Another Life

31 May 2023
The Merle Norman cosmetics box bag features in the current MoDiP Reuse exhibition as part of the Another Life case, which looks at other uses for packaging in which some products are offered for sale.

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Image credit: MoDiP

The Merle Norman brand of cosmetics is not familiar in the UK but it is a well-established brand in the United States with a long history.  Born in Longsport, Indiana in 1887, Merle Norman began her cosmetics business from a kitchen table, using her training and knowledge in chemistry to produce quality products. She rapidly developed a chain of franchises, known as studios, throughout the 1930s being one of the few companies to thrive throughout the Depression era.  During World War II cosmetics production was paused, concentrating instead on producing gun oil and camouflage sticks for the U.S. military.  Post-war, Merle Norman cosmetics grew to be a multi-million dollar business with thousands of franchises throughout North America, predominantly owned independently by women. Its success continues today.

MoDiP’s box bag was created to boost Christmas sales of Merle Norman cosmetics in December 1975, it’s relatively low-cost materials and production methods enabled it to be offered as a cost-effective incentive. It was available free with a coupon and any $20 purchase.  Advertisements show that it contained ‘a Holiday Collection of six beauty enhancers’ and described the bag as having ‘a charming mock tortoise shell and crystal look’ making it ‘a versatile fashion accessory for daytime dress or elegant evenings’.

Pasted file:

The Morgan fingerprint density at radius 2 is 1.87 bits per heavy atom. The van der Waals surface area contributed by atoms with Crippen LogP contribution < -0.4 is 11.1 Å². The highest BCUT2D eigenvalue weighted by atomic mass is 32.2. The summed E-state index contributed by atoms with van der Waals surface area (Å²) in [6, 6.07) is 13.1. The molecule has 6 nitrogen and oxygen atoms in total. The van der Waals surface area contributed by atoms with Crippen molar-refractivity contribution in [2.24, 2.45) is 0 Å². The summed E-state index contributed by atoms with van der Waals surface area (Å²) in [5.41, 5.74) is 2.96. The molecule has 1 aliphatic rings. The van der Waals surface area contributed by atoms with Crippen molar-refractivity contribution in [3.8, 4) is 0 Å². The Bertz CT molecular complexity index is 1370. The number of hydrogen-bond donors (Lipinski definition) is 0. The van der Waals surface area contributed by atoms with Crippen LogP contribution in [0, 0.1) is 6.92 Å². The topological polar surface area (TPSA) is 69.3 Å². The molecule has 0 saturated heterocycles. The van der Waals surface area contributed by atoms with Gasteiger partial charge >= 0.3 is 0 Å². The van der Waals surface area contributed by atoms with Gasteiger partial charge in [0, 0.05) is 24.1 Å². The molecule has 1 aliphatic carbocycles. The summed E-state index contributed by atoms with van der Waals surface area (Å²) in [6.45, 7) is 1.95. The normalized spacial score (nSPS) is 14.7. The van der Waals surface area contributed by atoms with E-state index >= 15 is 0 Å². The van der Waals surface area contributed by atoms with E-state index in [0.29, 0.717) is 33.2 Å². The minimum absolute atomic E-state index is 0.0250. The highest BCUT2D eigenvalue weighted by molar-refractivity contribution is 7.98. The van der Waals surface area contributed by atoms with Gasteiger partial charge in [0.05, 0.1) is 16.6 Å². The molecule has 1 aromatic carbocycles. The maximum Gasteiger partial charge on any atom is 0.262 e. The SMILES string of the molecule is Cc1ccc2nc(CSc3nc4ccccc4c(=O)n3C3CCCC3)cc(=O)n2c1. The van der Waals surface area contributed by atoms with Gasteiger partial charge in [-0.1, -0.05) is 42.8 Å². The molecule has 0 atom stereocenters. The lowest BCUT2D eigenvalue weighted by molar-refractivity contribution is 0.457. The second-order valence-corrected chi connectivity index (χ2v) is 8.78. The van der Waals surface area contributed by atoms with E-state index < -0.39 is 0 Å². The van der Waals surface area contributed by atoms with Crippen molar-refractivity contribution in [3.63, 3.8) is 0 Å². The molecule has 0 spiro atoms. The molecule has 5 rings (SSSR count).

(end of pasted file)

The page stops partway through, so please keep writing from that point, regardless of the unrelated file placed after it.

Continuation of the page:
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Box bags became fashionable in the mid 1940s, their designs and materials varying greatly. Well known U.S. maker Wilardy produced many beautiful designs from lucite, an acrylic resin by DuPont. A Wilardy clutch bag can be found in the MoDiP collection showcasing the material’s crystal like clarity and demonstrating the maker’s skill. 

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Image credit: MoDiP

Although not made from the same materials as the Wilardy bag, the lid of the Merle Norman cosmetics box bag with a moulded geometric design, has echoes of crystal, encouraging consumers to value and give another life to this container.

Image credit: Pam Langdown

Pam Langdown
Documentation Officer